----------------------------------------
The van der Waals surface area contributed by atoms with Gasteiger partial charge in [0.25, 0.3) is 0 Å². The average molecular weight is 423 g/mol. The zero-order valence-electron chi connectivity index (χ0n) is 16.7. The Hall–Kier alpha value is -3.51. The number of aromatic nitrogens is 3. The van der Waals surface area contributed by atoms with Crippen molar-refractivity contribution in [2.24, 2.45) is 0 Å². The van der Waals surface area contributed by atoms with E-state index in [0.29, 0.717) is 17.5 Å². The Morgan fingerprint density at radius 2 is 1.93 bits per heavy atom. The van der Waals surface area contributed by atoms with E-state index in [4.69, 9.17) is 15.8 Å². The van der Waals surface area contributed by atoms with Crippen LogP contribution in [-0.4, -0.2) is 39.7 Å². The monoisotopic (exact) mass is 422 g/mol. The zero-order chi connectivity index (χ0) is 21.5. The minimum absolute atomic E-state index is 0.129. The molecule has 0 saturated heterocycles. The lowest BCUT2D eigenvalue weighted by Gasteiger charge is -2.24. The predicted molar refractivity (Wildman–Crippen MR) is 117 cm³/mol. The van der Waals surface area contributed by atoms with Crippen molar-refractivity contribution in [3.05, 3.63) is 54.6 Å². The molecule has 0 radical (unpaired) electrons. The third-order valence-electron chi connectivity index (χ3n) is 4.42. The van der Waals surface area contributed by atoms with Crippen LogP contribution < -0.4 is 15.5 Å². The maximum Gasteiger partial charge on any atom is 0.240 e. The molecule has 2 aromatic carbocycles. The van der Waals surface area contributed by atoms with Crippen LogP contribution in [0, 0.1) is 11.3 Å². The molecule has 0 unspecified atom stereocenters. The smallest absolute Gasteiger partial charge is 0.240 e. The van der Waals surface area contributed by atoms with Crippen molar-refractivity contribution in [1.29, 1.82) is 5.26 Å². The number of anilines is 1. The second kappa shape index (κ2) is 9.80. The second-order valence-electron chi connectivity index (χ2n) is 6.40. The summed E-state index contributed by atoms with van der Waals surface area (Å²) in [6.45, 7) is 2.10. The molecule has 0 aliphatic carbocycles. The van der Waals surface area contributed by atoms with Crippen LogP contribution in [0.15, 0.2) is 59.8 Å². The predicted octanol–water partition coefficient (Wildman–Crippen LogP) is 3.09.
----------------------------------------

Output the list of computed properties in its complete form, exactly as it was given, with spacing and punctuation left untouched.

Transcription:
The van der Waals surface area contributed by atoms with Gasteiger partial charge in [0.25, 0.3) is 0 Å². The average molecular weight is 423 g/mol. The zero-order valence-electron chi connectivity index (χ0n) is 16.7. The Hall–Kier alpha value is -3.51. The number of aromatic nitrogens is 3. The van der Waals surface area contributed by atoms with Crippen molar-refractivity contribution in [2.24, 2.45) is 0 Å². The van der Waals surface area contributed by atoms with E-state index in [0.29, 0.717) is 17.5 Å². The Morgan fingerprint density at radius 2 is 1.93 bits per heavy atom. The van der Waals surface area contributed by atoms with E-state index in [4.69, 9.17) is 15.8 Å². The van der Waals surface area contributed by atoms with Crippen LogP contribution in [-0.4, -0.2) is 39.7 Å². The monoisotopic (exact) mass is 422 g/mol. The zero-order chi connectivity index (χ0) is 21.5. The minimum absolute atomic E-state index is 0.129. The molecule has 0 saturated heterocycles. The lowest BCUT2D eigenvalue weighted by Gasteiger charge is -2.24. The predicted molar refractivity (Wildman–Crippen MR) is 117 cm³/mol. The van der Waals surface area contributed by atoms with Crippen molar-refractivity contribution in [3.05, 3.63) is 54.6 Å². The molecule has 0 radical (unpaired) electrons. The third-order valence-electron chi connectivity index (χ3n) is 4.42. The van der Waals surface area contributed by atoms with Crippen LogP contribution < -0.4 is 15.5 Å². The maximum Gasteiger partial charge on any atom is 0.240 e. The molecule has 2 aromatic carbocycles. The van der Waals surface area contributed by atoms with Crippen LogP contribution in [0, 0.1) is 11.3 Å². The molecule has 0 unspecified atom stereocenters. The smallest absolute Gasteiger partial charge is 0.240 e. The van der Waals surface area contributed by atoms with Crippen molar-refractivity contribution in [1.29, 1.82) is 5.26 Å². The number of anilines is 1. The second kappa shape index (κ2) is 9.80. The second-order valence-electron chi connectivity index (χ2n) is 6.40. The summed E-state index contributed by atoms with van der Waals surface area (Å²) in [6.45, 7) is 2.10. The molecule has 0 aliphatic carbocycles. The van der Waals surface area contributed by atoms with Crippen LogP contribution in [0.15, 0.2) is 59.8 Å². The predicted octanol–water partition coefficient (Wildman–Crippen LogP) is 3.09.